Tuesday, May 15, 2007

Jackie and Jessica's Story: The missing piece of the puzzle

I am in the process of interviewing Bay Area families for a series of writing projects on stay-at-home fathers and non-traditional families, collected as the "21st Century Family Project." For the next year or so, I will periodically post sketches of the families based on the interviews, as a kind of public notebook of the work I am doing. What follows is the story of Jackie and Jessica, who live in San Francisco's Noe Valley.

Jackie and Jessica met ten years ago. “I think we were destined to be parents,” says Jackie. “We would stay home, we would watch movies, then we moved in together. It was always about creating this home. We always talked about having a kid.”

Of course, a lesbian couple cannot simply stop using birth control in order to get pregnant.

“We decided to put the word out that we were looking for a donor,” says Jackie. “When we met Dave, we knew immediately that this was going to work. He didn’t want to have any fathering responsibilities, but he just thought it would be a great idea and he wanted to help us.”

After work, Dave would drop by the couple’s apartment, where he found a discrete glass of wine, a tube of lube, a stack of porn videos, and a small jar waiting for him in the living room. It didn’t take long for Jackie to get pregnant.

After a 28-hour labor, Eli (“the only name we could agree on”) was born.

“I don’t think I slept for literally a month after he was born,” recalls Jackie. “I was pretty messed up for that first month of his life. Jessica needed to work, she only got two weeks off, and she slept in the living room so she could actually sleep and function at work. I remember just being with him 24-7 and I don’t remember sleeping, and he would just sit there awake or I would be awake while he was sleeping, and I remember actually hitting my head against the wall at one point, because I just couldn’t control it at all. I couldn’t go away from it, I knew needed to be there, and it was so much, so crazy. It was such an intense beginning, that it just kind of broke me. There is just something that you have to succumb to, in order to maintain your sanity.”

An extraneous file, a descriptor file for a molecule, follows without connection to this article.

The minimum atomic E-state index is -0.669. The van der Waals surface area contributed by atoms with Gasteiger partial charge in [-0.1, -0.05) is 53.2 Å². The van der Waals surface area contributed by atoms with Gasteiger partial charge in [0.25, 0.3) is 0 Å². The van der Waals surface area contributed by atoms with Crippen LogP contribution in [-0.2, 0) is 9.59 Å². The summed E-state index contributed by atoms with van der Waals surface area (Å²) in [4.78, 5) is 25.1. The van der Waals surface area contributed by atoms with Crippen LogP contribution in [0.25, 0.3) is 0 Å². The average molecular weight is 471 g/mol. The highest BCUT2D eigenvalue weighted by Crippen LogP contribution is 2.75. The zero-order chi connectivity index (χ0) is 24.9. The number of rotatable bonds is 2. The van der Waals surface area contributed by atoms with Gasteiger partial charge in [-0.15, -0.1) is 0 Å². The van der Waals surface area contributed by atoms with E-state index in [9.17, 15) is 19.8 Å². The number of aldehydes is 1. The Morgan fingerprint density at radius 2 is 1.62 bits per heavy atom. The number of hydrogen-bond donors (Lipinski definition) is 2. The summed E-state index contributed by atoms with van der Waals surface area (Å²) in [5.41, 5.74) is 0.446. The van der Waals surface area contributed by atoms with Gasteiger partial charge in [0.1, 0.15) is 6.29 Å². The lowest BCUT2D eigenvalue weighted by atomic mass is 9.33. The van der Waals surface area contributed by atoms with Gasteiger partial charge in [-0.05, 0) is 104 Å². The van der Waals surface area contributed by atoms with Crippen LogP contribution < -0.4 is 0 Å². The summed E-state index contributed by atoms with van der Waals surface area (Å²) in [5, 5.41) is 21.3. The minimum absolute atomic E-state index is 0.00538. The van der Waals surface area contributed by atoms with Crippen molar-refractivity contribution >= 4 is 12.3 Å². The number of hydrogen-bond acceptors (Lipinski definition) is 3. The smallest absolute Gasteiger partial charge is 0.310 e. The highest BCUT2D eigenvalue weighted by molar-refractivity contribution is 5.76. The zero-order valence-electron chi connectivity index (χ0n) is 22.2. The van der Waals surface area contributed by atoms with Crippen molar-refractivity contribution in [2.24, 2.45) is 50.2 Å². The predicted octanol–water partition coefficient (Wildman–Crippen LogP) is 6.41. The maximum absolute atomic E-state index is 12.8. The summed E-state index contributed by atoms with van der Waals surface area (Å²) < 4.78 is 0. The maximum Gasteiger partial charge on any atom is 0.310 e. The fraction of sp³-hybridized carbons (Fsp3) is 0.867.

Meanwhile, Jessica’s life and self-image were being turned inside-out. Though she had read dozens of books on birth, nothing prepared her for the brute reality of the labor—or the demands her new role as breadwinning, non-biological parent placed on her. “I remember during the labor just feeling really useless,” she says. “After we got home, we had this situation where she was in bed with him and I was on the couch. I was just like, ‘Are you OK, can I get you anything?’ That surprised me. Because I think culturally we’re trained to assume that that’s what the father does. In the movies, the mother does stuff and the father runs around looking silly and saying, ‘Are you OK?’”

“I did feel silly,” says Jessica, “but I definitely didn’t feel like a father, because I’d grown up learning to be a mother. Growing up and in our relationship, it was always my intention to have a baby. I think anyone who gives birth has this very instinctual knowledge of what that baby needs, but I didn’t know how to make myself a part of the nourishing of this little person. We had both grown up believing that this is the mother’s role, and she was doing the mother’s role, but I wasn’t going to do the father’s role. To call myself the father felt like that was a further step away from being the parent, from being the mother.”